China’s annual long march


Li Guangqiang rises early and pulls on his sharpest city clothes: dark jeans fashionably distressed, puffy down coat, black pouch slung over one shoulder. An outfit carefully chosen to announce: I am not a farmer or a villager. Not anymore.

Li’s journey will be long, and he has no time to lose. Heading out into the dry, dirty cold of a Beijing winter, he rolls his suitcase along frozen canals the shade of curdled milk, through the warren of alleyways where he and other migrants sleep in makeshift shelters of concrete block walls and corrugated tin roofs.

When the holidays are over, when he makes his way back to work on the construction of the new Microsoft site, his home will be gone, swept aside in booming Beijing’s tireless bouts of gentrification. But he’s not thinking about that now, because these are the dying days of the old lunar year.


Today Li will go home.

Figures loom out of the darkness and make their way up the worn steps of the bus station, lugging booty for seldom-seen families: gifts of clothes and food wrapped in auspicious red to ring in the Year of the Rabbit, boxes of cheap toys, sacks of grain hefted on broad shoulders.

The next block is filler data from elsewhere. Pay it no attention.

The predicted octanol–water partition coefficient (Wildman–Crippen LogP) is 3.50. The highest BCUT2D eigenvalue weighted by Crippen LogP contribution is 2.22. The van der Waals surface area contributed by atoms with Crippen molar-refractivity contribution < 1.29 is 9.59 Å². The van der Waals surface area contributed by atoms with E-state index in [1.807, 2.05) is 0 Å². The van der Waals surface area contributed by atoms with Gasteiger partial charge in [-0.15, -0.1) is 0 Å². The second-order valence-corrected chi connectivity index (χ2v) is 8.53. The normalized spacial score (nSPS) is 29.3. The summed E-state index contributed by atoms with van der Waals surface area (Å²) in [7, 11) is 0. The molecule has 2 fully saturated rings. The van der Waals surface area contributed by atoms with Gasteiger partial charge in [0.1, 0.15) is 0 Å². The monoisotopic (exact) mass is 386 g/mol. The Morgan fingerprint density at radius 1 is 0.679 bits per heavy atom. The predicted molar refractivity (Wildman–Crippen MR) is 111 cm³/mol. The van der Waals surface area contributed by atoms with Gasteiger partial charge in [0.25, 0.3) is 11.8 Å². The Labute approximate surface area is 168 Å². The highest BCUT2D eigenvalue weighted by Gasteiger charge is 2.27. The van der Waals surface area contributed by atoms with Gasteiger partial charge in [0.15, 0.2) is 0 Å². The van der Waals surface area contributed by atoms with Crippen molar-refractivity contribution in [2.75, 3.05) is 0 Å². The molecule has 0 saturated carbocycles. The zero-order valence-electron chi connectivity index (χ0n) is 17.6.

Li is one of many now.

This is the world’s largest human migration: Every year, millions of workers flee the big cities and industrial hubs en masse and retrace their steps to their home villages.

These precious days are the most eagerly awaited of the year: a rare chance for rest, and the coming together of families painfully split apart by economic necessity. Self-conscious spouses are reunited. Children peer shyly at parents they haven’t seen in a year. Men who are mocked and exploited in the slick cities puff out their chests and strut, get drunk on rice wine and lavish their hard-won cash on their families.

Many of the workers sleep outside train stations for days to get tickets, then stand packed tight as cattle in train carriages. Li opts for the relative comfort of the bus for the 12-hour trip to his village, about 400 miles south of Beijing in Shandong province.

In the drowsy din of the bus station, Li’s eyes dart anxiously from gate to gate, but he tries hard to appear nonchalant. The 38-year-old has been making the journey for 16 years, and tries to adopt the swagger of the big city.

“I used to get very excited,” he says, shrugging, “but now I go back and forth every year.”


Li’s bus is called, and he joins the crowd surging through the gate. They toss bags into the belly of the bus, scramble aboard and elbow their way down the aisles. Every seat is full, and almost all of the passengers are men.

The bus shudders to life and pulls onto the road. It rumbles south past shopping malls, gas stations, construction sites. The bus is filled with the click of cellphone cameras taking parting shots as Beijing falls away.

Turn on the heat, the passengers beg.

No, the driver replies. It’s a waste of fuel.

The passengers do not insist. They’re used to shabby conditions and physical discomfort. Soon the bus is rocked by snores and coughs. Li doesn’t sleep; he just waits.